- A landslide in favor of a new constitution marks the beginning of an intense electoral cycle as well as the two-year constitutional process.
- The results do not necessarily undermine the mechanism to ensure consensus and moderation in the new constitution.
- A relatively high turnout should give the constitutional process legitimacy and help reduce violence and unrest.
- Unrealistic expectations about what a new constitution can deliver – and the risk of new fiscal pressures arising from overambitious promises – represent critical challenges.
On 25 October, around 5.8mn voters cast ballots in favor of a new constitution, versus 1.6mn who voted against. Voters also opted overwhelmingly in favor of a constitutional assembly comprising 155 representatives specially elected to draft the new constitution. Elections for the assembly will take place in April 2021; the body must be up and running by May 2021 and will have between nine and 12 months to draft the new constitution, after which a ratifying referendum on the new constitution will take place.
Radicalism and the two-thirds question
The immediate takeaway from Sunday’s vote was that support for “yes” was even bigger than expected: 78.2% voted in favor of a new constitution versus 21.7% against. This is significant because, while the “no” campaign knew it was headed for defeat, the aim was to “lose respectably”, with around 30% of the vote. The significance of 30% lies in the fact that the constitution will require two-thirds approval in the constituent assembly – a feature designed to ensure compromise and consensus. With a result closer to 30%, the “no” campaign would have headed into the constituent assembly election process with more confidence that a one-third veto on radical proposals was achievable.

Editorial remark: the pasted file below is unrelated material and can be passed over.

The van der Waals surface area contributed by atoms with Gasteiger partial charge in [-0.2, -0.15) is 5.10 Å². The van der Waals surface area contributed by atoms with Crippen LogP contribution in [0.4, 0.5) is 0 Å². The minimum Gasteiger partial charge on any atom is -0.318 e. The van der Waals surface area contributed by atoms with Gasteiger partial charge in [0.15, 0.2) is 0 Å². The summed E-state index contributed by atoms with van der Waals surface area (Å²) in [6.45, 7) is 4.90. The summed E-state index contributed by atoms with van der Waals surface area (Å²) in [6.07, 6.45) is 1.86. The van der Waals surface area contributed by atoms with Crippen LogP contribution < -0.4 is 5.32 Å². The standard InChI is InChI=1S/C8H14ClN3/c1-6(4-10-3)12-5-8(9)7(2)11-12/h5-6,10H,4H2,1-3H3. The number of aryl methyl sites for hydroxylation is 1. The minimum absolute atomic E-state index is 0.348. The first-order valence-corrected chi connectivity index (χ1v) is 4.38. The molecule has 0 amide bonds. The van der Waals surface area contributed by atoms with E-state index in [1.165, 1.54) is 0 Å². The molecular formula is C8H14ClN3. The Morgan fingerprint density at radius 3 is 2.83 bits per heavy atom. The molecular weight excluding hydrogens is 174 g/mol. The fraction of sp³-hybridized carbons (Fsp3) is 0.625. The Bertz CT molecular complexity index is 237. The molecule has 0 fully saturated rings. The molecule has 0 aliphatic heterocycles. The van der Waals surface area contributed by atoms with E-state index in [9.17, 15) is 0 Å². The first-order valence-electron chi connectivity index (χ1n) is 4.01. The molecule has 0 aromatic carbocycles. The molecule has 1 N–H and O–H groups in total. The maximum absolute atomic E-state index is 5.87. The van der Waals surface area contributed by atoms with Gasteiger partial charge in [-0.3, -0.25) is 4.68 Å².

However, there is more to the final vote tally than meets the eye, and radicalism or a constituent assembly heavily skewed to the Left are not inevitable for three reasons:
1) the “no” vote is not a simple reflection of the Right and Center-Right. Parts of the National Renovation (RN) and Evopoli parties (both members of the governing Chile Vamos (CV) coalition) campaigned for “yes,” as did the Independent Democratic Union (UDI)’s Joaquin Lavin, mayor of the Santiago district of Las Condes and the Right’s early frontrunner to succeed President Sebastian Pinera in 2022.
2) turnout among the “no” segment may have been weakened by a) the vote being seen as a foregone conclusion and b) the Covid-19 situation, which could have deterred some older voters who might lean towards “no.” Importantly, factor a) is unlikely to be as relevant when it comes to the April 2021 constituent assembly elections, when “no” voters may mobilize precisely in response to fears about the Left and Center-Left securing a two-thirds majority in the assembly. If the pandemic has eased by next April (or if a vaccine has become widely available), factor b) could also boost voting for constituent assembly candidates with a more cautious/skeptical approach to constitutional reform.